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Facing backlogs, courts try to innovate

June 23, 2021

The COVID-19 pandemic impacted every aspect of life and society, including court operations and functions. In a Trending Topics posted in March, we provided some data on backlogs in state courts. A recent Law360 article mentioned some of the ways courts are addressing these issues including mediation, virtual jury trials, and the use of "special judges."

Mediation, already in practice in many courts in the U.S., has been introduced or expanded in a variety of courts. In Tennessee, over 300 attorneys have volunteered to serve as mediators to try and help in civil matters. North Carolina has done something similar specifically focused on issues related to evictions.

The use of quasi-judicial officials, or retired judges brought back into service, is also a means by which courts have tried to address backlogs. These officials may take on less-pressing issues such as officiating weddings or handling lower-level civil and criminal matters, while other states and individual courts utilize them in any and all case types. New York uses a "certification" process by which state judges may continue to serve on the bench even when they have reached their retirement age. That program was subject to budget cuts, however Chief Justice Janet DiFiore announced recently that the state judiciary will be able to reverse a decision not to certify 46 judges.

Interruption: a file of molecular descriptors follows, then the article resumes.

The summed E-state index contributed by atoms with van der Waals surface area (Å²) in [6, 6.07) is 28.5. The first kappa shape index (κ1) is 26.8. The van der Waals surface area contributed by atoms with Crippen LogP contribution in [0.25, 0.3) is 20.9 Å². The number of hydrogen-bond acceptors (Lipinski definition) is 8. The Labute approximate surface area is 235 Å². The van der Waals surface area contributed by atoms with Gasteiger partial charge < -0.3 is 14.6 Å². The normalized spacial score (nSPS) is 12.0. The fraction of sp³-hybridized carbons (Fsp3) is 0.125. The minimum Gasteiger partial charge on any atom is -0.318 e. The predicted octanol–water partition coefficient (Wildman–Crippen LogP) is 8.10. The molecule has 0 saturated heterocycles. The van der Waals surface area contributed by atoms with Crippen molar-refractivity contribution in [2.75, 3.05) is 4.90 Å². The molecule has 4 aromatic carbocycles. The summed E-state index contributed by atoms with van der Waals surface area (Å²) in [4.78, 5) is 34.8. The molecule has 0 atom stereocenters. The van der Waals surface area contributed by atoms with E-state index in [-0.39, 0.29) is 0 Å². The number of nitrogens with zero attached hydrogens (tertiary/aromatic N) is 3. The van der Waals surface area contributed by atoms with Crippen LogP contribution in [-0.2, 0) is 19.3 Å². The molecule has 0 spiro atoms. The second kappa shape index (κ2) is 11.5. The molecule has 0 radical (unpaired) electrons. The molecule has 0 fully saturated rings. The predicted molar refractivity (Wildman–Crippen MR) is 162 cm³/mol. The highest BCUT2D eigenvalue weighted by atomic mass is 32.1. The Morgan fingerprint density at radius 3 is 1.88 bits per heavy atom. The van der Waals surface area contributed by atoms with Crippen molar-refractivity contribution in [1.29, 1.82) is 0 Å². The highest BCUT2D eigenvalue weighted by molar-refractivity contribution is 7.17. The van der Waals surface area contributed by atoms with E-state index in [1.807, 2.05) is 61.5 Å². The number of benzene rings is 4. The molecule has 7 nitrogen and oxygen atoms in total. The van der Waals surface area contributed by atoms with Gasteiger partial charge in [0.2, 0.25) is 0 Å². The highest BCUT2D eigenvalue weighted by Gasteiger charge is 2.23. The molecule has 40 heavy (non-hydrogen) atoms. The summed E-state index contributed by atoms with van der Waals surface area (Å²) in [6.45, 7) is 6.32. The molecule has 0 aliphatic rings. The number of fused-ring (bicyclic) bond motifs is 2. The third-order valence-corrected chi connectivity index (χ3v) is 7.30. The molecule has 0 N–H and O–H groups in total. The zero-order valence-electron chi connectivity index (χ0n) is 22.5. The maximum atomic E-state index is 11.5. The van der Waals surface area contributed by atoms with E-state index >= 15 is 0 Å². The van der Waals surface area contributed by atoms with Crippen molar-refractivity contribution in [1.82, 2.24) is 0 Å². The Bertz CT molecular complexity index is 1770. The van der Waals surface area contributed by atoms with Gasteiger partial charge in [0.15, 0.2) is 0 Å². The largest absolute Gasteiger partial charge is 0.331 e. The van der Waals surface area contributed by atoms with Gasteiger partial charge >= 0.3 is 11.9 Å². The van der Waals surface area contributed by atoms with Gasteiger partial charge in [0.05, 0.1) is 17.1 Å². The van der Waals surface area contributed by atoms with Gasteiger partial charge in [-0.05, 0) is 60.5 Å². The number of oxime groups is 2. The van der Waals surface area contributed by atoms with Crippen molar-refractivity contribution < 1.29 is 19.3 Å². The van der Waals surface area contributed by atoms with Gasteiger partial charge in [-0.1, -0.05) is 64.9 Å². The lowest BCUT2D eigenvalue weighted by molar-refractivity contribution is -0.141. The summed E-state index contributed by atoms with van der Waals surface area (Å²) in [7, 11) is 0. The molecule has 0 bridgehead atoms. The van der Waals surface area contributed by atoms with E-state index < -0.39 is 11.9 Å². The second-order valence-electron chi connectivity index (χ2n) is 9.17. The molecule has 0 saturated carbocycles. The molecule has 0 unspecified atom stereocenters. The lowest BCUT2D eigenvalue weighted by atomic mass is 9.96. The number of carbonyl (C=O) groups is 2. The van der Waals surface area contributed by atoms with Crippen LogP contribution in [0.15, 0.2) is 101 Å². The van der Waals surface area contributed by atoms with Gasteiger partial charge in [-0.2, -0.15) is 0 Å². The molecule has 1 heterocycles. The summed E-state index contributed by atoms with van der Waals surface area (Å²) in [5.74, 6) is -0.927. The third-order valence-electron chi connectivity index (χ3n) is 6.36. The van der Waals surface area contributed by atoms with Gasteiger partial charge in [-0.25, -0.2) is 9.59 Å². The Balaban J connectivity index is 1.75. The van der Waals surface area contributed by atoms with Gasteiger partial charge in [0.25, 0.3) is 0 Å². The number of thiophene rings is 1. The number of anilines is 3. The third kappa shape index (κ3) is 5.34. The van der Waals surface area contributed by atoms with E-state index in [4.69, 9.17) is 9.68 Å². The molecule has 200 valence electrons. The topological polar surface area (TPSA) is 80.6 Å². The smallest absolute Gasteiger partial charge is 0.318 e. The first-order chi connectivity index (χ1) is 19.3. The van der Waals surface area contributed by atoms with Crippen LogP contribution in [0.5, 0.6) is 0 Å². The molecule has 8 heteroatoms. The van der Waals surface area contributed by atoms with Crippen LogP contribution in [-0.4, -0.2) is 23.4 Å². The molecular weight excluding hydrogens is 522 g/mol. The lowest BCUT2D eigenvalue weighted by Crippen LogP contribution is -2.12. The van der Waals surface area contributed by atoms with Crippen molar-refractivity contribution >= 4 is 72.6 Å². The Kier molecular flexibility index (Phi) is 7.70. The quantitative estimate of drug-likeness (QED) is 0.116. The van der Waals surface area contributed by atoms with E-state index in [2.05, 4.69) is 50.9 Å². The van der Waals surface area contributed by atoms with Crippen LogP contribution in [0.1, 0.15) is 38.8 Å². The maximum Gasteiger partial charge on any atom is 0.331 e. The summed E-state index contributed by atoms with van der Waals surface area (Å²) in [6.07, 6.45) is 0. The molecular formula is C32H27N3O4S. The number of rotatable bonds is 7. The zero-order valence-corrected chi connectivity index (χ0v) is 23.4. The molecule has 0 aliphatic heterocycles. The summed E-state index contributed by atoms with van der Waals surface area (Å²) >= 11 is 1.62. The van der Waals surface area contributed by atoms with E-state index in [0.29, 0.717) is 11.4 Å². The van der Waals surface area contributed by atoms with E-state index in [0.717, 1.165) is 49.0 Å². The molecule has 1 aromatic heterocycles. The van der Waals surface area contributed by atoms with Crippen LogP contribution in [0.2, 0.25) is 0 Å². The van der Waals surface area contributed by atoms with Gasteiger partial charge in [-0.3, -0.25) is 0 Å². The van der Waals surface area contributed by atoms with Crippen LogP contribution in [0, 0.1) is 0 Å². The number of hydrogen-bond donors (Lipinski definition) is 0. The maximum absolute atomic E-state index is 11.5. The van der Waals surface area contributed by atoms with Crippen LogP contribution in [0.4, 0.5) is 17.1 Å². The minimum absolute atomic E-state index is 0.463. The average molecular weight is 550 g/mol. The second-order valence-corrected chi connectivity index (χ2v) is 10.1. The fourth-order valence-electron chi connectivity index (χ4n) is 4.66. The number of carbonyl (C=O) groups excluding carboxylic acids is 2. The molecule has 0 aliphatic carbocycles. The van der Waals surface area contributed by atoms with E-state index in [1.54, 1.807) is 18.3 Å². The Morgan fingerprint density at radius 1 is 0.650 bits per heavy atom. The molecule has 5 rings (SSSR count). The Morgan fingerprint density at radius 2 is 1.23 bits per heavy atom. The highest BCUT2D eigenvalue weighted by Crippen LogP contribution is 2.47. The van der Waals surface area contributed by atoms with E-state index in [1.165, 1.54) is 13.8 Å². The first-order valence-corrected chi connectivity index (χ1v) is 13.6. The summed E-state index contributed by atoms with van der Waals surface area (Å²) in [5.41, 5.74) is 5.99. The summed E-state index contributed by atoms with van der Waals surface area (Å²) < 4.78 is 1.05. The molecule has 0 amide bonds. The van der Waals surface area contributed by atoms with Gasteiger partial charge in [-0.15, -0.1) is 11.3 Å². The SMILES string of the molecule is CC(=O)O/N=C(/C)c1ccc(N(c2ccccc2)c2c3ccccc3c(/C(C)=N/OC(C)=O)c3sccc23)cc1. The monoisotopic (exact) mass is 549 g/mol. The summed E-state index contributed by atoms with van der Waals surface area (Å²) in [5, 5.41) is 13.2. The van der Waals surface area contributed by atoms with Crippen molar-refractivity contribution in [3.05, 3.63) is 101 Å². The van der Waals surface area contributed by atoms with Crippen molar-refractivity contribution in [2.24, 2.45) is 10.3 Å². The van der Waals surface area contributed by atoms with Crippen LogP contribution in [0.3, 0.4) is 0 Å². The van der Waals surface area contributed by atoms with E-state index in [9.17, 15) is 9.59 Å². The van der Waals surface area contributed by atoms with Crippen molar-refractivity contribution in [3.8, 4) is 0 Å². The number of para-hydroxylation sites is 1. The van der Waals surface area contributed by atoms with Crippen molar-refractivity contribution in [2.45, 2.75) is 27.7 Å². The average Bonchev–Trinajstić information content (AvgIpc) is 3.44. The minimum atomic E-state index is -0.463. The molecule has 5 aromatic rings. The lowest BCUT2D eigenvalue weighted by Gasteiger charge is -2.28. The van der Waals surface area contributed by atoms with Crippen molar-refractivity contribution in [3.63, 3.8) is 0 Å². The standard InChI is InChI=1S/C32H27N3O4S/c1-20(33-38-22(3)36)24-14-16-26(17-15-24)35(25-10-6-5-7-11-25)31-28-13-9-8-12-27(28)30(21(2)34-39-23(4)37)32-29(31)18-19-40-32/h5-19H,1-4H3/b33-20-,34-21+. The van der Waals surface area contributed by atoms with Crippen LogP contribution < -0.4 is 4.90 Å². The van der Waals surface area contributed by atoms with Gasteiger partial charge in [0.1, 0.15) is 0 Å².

Finally, a key consideration is that no one particular item or method will be sufficient to address the needs of state courts coming out of the pandemic. The New Jersey courts have announced that their plan will include hiring more staff, conducting trials virtually, and expanding efforts to obtain pretrial settlements especially in the area of landlord-tenant cases. Another option: training individuals as landlord-tenant legal specialists that could conduct case management conferences, collect case information, and prepare cases for adjudication.

Many of these ideas and others were discussed and developed by the Conference of Chief Justices/Conference of State Court Administrators Rapid Response Team (RRT) as part of its Twelve Essential Steps to Tackle Backlog and Prepare for a Surge in New Civil Cases. It is a useful resource to help courts at this moment after the case filings are rising and also the backlogs. In the end, the way to tackle backlogs will be a managerial one and not necessarily a question of just judges. "You can’t judge your way out of a backlog," said Jennifer Bailey, administrative judge of the Civil Division of the 11th Judicial Circuit Court of Florida, in Miami. "You can only manage your way out. Been there, done that."

How is your court doing to undertake backlogs?  Follow the National Center for State Courts on FacebookTwitterInstagram, or Pinterest and share your experiences!

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